Assessments of Composite and Discrete Sampling Approaches for Water Quality Monitoring

  • Rachel Cassidy
  • Phil Jordan
  • Marianne Bechmann
  • Brian Kronvang
  • Katarina Kyllmar
  • Mairead Shore
Open Access


Achieving an operational compromise between spatial coverage and temporal resolution in national scale river water quality monitoring is a major challenge for regulatory authorities, particularly where chemical concentrations are hydrologically dependent. The efficacy of flow-weighted composite sampling (FWCS) approaches for total phosphorus (TP) sampling (n = 26–52 analysed samples per year), previously applied in monitoring programmes in Norway, Sweden and Denmark, and which account for low to high flow discharges, was assessed by repeated simulated sampling on high resolution TP data. These data were collected in three research catchments in Ireland over the period 2010–13 covering a base-flow index range of 0.38 to 0.69. Comparisons of load estimates were also made with discrete (set time interval) daily and sub-daily sampling approaches (n = 365 to >1200 analysed samples per year). For all years and all sites a proxy of the Norwegian sampling approach, which is based on re-forecasting discharge for each 2-week deployment, proved most stable (median TP load estimates of 87–98%). Danish and Swedish approaches, using long-term flow records to set a flow constant, were only slightly less effective (median load estimates of 64–102% and 80–96%, respectively). Though TP load estimates over repeated iterations were more accurate using the discrete approaches, particularly the 24/7 approach (one sample every 7 h in a 24 bottle sampler - median % load estimates of 93–100%), composite load estimates were more stable, due to the integration of multiple small samples (n = 100–588) over a deployment.


Sampling Catchments Phosphorus loads 

1 Introduction

The uncertainty of determining the chemical concentration characteristics of dynamic river conditions over lengthy timescales has been discussed over several decades (Brewin et al. 1996; Minaudo et al. 2017; Rode and Suhr 2007; Stevens and Smith 1978). This is largely due to the changing nature of flow regimes, linked to how chemicals are transported, concentrated and diluted by hydrological flow paths and instream processes (Jarvie et al. 2012; Marcé et al. 2018; Neal et al. 2012; Nimick et al. 2011). Very long time series of buffered chemical parameters (i.e. unlikely to excessively change with changing flow regime), especially in catchments with high Base-flow Indices (BFI), are more likely to provide a stable characteristic (Kronvang and Bruhn 1996).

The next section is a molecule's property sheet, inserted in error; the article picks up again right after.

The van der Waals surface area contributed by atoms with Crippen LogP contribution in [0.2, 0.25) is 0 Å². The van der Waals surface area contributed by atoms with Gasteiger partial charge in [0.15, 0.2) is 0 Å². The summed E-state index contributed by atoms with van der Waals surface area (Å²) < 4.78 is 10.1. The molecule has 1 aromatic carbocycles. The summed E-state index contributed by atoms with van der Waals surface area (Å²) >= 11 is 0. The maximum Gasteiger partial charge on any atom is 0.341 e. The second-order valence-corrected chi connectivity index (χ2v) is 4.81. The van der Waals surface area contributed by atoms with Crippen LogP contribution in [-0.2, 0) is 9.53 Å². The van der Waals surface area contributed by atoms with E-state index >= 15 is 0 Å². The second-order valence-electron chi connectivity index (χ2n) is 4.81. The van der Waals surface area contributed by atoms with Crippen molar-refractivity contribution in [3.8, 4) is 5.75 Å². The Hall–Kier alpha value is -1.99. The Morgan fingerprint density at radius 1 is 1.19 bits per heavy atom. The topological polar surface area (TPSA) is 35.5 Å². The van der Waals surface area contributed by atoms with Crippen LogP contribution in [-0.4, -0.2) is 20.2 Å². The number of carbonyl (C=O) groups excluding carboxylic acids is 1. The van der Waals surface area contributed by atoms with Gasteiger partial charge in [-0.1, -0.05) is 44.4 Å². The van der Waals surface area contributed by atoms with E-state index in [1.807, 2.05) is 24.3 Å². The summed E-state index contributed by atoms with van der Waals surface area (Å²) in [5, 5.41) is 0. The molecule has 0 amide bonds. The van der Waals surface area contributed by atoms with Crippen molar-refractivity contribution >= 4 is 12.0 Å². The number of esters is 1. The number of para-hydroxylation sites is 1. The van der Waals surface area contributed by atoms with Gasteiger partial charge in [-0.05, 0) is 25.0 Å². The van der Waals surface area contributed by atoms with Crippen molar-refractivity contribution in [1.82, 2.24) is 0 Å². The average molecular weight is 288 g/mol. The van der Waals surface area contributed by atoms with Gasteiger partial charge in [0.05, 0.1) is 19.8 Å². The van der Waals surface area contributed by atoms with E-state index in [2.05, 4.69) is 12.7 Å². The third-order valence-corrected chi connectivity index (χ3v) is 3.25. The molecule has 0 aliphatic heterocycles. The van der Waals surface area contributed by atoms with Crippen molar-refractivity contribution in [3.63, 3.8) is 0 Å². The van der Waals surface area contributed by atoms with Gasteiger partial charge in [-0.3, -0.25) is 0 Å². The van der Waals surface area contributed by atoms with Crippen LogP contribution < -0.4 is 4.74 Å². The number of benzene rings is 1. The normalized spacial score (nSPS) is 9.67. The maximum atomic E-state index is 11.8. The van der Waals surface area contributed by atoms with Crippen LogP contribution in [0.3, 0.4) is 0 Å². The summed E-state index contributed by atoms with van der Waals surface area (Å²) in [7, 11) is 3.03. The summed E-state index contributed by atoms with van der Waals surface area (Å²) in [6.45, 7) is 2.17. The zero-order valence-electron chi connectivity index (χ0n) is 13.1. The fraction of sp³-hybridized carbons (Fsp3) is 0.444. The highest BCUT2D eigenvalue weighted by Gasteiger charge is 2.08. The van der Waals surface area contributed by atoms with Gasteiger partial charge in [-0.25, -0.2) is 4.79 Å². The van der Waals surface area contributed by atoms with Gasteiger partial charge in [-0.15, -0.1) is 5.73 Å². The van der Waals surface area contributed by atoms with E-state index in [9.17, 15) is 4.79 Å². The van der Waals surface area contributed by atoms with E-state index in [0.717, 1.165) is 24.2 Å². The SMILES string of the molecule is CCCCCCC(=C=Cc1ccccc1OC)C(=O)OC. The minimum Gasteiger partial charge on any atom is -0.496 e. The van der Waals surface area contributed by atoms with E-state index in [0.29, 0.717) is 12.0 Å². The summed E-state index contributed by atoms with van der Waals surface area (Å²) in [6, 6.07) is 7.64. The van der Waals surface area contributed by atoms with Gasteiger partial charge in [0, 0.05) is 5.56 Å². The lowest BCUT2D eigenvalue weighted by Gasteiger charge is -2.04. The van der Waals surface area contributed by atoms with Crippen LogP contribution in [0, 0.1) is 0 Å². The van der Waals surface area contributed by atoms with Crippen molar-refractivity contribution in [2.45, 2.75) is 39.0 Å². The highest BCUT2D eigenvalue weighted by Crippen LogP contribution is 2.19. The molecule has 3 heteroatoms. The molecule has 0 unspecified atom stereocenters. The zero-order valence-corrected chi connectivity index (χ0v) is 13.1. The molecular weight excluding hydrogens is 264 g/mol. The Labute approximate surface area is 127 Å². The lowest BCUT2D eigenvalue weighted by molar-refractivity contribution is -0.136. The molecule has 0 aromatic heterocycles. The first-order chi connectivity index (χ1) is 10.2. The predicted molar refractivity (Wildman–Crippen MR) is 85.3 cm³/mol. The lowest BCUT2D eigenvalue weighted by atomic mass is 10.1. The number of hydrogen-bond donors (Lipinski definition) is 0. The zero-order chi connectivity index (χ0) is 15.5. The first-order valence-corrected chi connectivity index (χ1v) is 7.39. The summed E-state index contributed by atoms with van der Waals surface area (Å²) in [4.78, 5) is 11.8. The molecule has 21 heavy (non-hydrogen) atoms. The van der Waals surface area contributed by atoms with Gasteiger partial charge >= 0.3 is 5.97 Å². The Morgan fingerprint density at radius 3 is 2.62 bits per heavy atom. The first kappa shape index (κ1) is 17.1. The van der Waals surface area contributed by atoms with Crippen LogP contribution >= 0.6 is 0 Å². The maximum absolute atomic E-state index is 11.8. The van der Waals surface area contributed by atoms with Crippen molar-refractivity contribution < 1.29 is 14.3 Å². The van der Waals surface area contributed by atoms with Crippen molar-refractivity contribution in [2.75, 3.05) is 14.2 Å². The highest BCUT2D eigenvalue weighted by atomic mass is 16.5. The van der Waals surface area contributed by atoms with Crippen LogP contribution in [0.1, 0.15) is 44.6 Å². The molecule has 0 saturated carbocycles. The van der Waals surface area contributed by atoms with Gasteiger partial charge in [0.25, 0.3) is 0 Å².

Chemical concentration characteristics are useful to conceptualize the status or health of river sites, and can be used with ecological metrics to infer cause and effect from, for example, background physiographic conditions and/or upstream pollution potential (Melland et al. 2018; Pellerin et al. 2016). The product of chemical concentration and river discharge can also be used to infer upstream to downstream chemical loads in expressions of mass per unit time. This load expression has similarly been the subject of much research in recent decades and especially related to sediment and nutrient transport from land to water (Quilbé et al. 2006; Worrall et al. 2012a, b). More recently, the nutrient output load from catchments has been considered an important measurement to gauge the efficacy of catchment nutrient input load reduction measurements under national and international legislation to protect water resources from eutrophication (Bechmann and Øgaard 2013; Stamm et al. 2014; Vervloet et al. 2018).

‘True’ chemical output load requires a summation of instantaneous and synchronous chemical concentration and river discharge measurements over the time scale being investigated. While river discharge can be measured on a near continuous basis (with data points interpolated between sub-hourly resolutions), synchronization with chemical concentration is more difficult. The essential issue controlling uncertainty in load is the hydrological dependency of individual chemical parameters during different flow regimes. As load is multiplicative, a chemical that increases in concentration with increases in discharge (such as non-point phosphorus (P)) will result in a much higher (than the starting point) load. Chemicals that show no or little change in concentration with increasing discharge, or a decrease in concentration with decreasing discharge (such as nitrogen (N)) will indicate little change or a stable load with time.

The use of interpolation and extrapolation models for dealing with discharge and chemical asynchronicity has been reported and assessed for P loads (Audet et al. 2014; Cassidy and Jordan 2011; Skeffington et al. 2015; Worrall et al. 2012a, b). These models deal with lower resolution chemical monitoring alongside near continuous discharge measurements and results show unacceptable uncertainty for load estimation when those chemical concentration data are reduced beyond at least daily and often sub-daily resolutions depending on catchment size and hydrological characteristics.